1. International Opportunities

Global Market Exposure: AI development is not limited to the U.S. Explore investments in international companies and markets, such as China’s Baidu or Europe’s AI startups, to diversify and capture global growth.


  1. Ethical and Sustainable Investing

ESG Considerations: With increasing focus on ethical AI, consider the environmental, social, and governance (ESG) aspects of AI investments. Companies with strong ESG practices may be better positioned for long-term success.



Human intelligence (if there is such a thing) is back writing now. Let’s decompose ChatGPT’s advice a bit.


  1. Large tech firms and emergent players

Makes sense, but it’s worth noting that technology is already 40% (!) of the US large cap stock market. If we narrow the selection criteria to the companies that appear in AI-themed ETFs, approximately 20-25% of a globally diversified equity portfolio is already concentrated in AI-related companies.


  1. Venture capital and growth equity

Also makes sense. I can’t name them here for compliance reasons, but multiple venture capital managers in our 2022 Private Equity fund are all-in on AI. We will also commit to additional funds that are focused on the space in our 2024 vintage year fund.


  1. Thematic ETFs and Mutual Funds

Less convincing, as this is just doubling down (with much higher fees) on positions that are already the largest part of an indexed equity portfolio.


  1. Corporate bonds

Even less convincing. I’m not going out on a limb by suggesting that investors asking about AI want the upside inherent in equity ownership, not bond interest.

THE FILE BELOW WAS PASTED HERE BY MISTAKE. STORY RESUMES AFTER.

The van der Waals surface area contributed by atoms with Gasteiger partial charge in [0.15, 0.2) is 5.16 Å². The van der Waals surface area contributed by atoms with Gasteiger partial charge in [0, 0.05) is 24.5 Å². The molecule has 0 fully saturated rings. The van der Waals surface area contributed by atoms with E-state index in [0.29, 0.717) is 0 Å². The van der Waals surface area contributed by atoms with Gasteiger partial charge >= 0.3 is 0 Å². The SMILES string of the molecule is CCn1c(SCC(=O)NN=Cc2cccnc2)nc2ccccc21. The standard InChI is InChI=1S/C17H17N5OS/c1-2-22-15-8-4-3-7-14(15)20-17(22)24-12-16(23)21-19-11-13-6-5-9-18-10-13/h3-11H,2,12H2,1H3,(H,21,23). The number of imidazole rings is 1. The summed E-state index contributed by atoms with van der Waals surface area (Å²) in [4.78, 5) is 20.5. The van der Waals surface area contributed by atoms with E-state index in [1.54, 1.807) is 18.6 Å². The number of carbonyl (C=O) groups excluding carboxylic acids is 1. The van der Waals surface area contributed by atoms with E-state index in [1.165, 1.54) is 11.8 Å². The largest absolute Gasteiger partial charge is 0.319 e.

1. Intellectual property and licensing

Fine in theory, but who’s selling promising AI patents at a reasonable price right now? You own these by owning the tech and venture capital companies.


  1. International opportunities

Ok, but if you’re a promising non-US technology firm that’s posed to have an impact in AI, why would you list on any exchange but the Nasdaq?


  1. ESG

What? I feel like ChatGPT might have been programmed to include this with every investment question by its corporate overlords.


In sum, it’s likely you already have a lot of your portfolio riding on the success of AI.

We believe two AI-related areas of investment are worth considering, and ChatGPT completely missed them: digital infrastructure and energy-related infrastructure. This is a topic for another commentary, but LLMs require substantial amounts of energy and computational power – a trend that will collide headfirst over the next decade with the forecasted shift toward renewables and the resultant increased instability in our base energy supply. We made a commitment to an energy-related infrastructure fund in our 2022 vintage PE fund, have digital infrastructure debt exposure as part of our private debt strategy, and we expect to add additional exposure in these areas over the balance of 2024.

Finally, just for fun, here’s an AI-generated image that shows “someone investing in LLMs and AI.” I’m sure a real artist would look at this and critique it, but it’s not bad for 10 seconds of work.

Source: DALL·E

Mill Creek Capital Advisors (MCCA) may use machine learning, statistical models, and other AI methods to analyze or summarize market, mutual funds, ETFs and investment manager conditions for research purposes. AI is currently not utilized to directly execute or influence a trade or make an investment decision.